Late 1901 or early 1902: The four move to 1 Plynlimmon Road. RT acquires a job at Bruce & Co, Electrical and Sanitary Engineers and Builders, of 2 York Buildings. RT needs this job apparently because his old good financial position seems to have gone. With Bruce he is a top-paid interior decorator, very skilled - this gives him virtually a class of his own. He had been a highly skilled self-employed man in South Africa, well- educated. Many of the RTP incidents are based on RT's  experience at Bruce apparently. Daughter Kathleen is sent to school in Deal.

1 Plynlimmon Road,

Late 1902 or early 1903: The four move to top flat in Grosvenor Mansion, 115 Milward Rd. Stay for four years or so. It has three attics. Kathleen is  sent to the Roman  Catholic school, the Convent of the Sacred Heart in Old London Rd. RT leaves Bruce and starts with Burton & Co, Builders and Contractors, Funeral  Directors, Decorators, of 88 Stonefield Rd. RT also writes coffin plates. The whole atmosphere of the RTP comes form Hastings rather than St Leonards, even though he wrote most of it there.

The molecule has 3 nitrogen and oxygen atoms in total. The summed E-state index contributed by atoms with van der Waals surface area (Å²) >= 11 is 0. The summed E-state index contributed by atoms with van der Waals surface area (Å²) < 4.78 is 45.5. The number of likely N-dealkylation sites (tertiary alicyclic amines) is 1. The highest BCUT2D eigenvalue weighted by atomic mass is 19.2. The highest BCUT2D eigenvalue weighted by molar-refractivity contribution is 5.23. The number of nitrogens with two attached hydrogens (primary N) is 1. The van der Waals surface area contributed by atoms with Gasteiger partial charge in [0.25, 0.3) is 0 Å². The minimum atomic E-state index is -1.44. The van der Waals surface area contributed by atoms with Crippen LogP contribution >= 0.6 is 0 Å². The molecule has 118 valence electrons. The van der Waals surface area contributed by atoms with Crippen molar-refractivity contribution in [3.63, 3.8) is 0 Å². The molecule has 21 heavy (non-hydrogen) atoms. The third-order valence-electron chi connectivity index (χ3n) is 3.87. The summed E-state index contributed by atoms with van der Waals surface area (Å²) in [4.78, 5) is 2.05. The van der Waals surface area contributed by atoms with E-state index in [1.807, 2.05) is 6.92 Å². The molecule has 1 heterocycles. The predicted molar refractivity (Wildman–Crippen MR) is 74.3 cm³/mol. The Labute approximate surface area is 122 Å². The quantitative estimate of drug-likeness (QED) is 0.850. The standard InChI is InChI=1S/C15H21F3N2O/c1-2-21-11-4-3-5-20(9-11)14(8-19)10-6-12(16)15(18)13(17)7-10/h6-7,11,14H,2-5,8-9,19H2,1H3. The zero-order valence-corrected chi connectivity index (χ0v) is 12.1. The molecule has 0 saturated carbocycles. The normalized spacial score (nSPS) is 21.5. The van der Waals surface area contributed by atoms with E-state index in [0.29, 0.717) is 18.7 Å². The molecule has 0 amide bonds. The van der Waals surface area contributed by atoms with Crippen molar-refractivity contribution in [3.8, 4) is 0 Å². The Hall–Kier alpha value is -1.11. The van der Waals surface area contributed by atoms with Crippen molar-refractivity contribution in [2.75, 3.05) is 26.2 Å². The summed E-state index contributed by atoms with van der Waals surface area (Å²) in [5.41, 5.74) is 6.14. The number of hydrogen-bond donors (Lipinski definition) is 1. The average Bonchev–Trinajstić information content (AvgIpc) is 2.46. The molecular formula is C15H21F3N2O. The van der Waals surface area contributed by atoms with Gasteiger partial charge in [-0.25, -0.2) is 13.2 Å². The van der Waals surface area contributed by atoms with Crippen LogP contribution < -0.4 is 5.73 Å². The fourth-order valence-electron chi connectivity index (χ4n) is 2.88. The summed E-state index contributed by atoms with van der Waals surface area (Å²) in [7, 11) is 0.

Plaque on 115 Millward Road
115 Milward Road, Hastings. (April 1999) The plaque is on the corner of the building, upper left of the front door

This card, above, posted in 1914 shows 115 Milward Road in the centre, just below the Queens Road Bridge.  Top of the page

Whrere Tressell Lived  1903-1905

This postcard, left, from around 1915 would have been similar to Tressell's view as he walked home uphill to 115 Milward Road - just out of shot, centre left of the picture, It shows the Milward Road Post Office and, No 86a a boot repairer


both pictures - Ion Castro Collection

88 Stonefield Road in April 1999. It would have taken Tressel a couple of minutes to come down the steps (just visible to the left of 115 Milward Road) to work here


Sept 1903-June 1904: RT and most of Burton's staff work at Val Mascal.

Easter 1905: RT completes for Easter the high quality artistic renovation of the chancel of St Andrews Church in Queens Rd - gift from Burton to the church.

88 Stonefield Road
Interior of St.Andrew's Church showing Tessell's work

The site is now occupied by a petrol filling station

Interior of St.Andrew's Church showing Tressell's work (more pictures on main page)